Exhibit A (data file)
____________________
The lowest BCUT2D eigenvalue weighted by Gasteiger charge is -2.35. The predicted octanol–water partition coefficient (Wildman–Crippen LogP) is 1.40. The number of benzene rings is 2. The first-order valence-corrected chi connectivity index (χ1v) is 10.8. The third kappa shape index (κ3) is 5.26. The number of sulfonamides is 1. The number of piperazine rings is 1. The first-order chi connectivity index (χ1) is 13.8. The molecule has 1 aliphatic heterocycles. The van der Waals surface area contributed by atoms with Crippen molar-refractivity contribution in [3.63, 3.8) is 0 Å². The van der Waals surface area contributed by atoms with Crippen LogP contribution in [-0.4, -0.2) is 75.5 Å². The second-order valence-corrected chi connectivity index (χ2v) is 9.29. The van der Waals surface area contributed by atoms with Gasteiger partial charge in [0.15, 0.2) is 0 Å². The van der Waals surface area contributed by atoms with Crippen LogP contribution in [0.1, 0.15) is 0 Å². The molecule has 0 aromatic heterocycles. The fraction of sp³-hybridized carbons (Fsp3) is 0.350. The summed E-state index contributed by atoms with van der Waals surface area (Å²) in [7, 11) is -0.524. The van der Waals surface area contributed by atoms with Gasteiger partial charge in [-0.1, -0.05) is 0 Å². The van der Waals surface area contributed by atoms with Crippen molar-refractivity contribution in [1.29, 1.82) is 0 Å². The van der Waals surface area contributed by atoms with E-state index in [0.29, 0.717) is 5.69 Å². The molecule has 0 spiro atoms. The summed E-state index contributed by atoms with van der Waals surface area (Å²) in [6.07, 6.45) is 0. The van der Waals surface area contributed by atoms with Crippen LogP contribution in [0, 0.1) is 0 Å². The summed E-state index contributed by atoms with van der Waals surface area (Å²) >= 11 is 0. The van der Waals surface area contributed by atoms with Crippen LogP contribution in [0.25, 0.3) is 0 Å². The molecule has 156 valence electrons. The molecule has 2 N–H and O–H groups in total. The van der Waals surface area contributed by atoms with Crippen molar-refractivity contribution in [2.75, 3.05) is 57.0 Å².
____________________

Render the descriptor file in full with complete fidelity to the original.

The lowest BCUT2D eigenvalue weighted by Gasteiger charge is -2.35. The predicted octanol–water partition coefficient (Wildman–Crippen LogP) is 1.40. The number of benzene rings is 2. The first-order valence-corrected chi connectivity index (χ1v) is 10.8. The third kappa shape index (κ3) is 5.26. The number of sulfonamides is 1. The number of piperazine rings is 1. The first-order chi connectivity index (χ1) is 13.8. The molecule has 1 aliphatic heterocycles. The van der Waals surface area contributed by atoms with Crippen molar-refractivity contribution in [3.63, 3.8) is 0 Å². The van der Waals surface area contributed by atoms with Crippen LogP contribution in [-0.4, -0.2) is 75.5 Å². The second-order valence-corrected chi connectivity index (χ2v) is 9.29. The van der Waals surface area contributed by atoms with Gasteiger partial charge in [0.15, 0.2) is 0 Å². The van der Waals surface area contributed by atoms with Crippen LogP contribution in [0.1, 0.15) is 0 Å². The molecule has 0 aromatic heterocycles. The fraction of sp³-hybridized carbons (Fsp3) is 0.350. The summed E-state index contributed by atoms with van der Waals surface area (Å²) in [7, 11) is -0.524. The van der Waals surface area contributed by atoms with Gasteiger partial charge in [-0.1, -0.05) is 0 Å². The van der Waals surface area contributed by atoms with Crippen molar-refractivity contribution in [1.29, 1.82) is 0 Å². The van der Waals surface area contributed by atoms with E-state index in [0.29, 0.717) is 5.69 Å². The molecule has 0 spiro atoms. The summed E-state index contributed by atoms with van der Waals surface area (Å²) in [6.07, 6.45) is 0. The van der Waals surface area contributed by atoms with Crippen LogP contribution in [0, 0.1) is 0 Å². The summed E-state index contributed by atoms with van der Waals surface area (Å²) >= 11 is 0. The van der Waals surface area contributed by atoms with Crippen LogP contribution in [0.25, 0.3) is 0 Å². The molecule has 156 valence electrons. The molecule has 2 N–H and O–H groups in total. The van der Waals surface area contributed by atoms with Crippen molar-refractivity contribution in [2.75, 3.05) is 57.0 Å².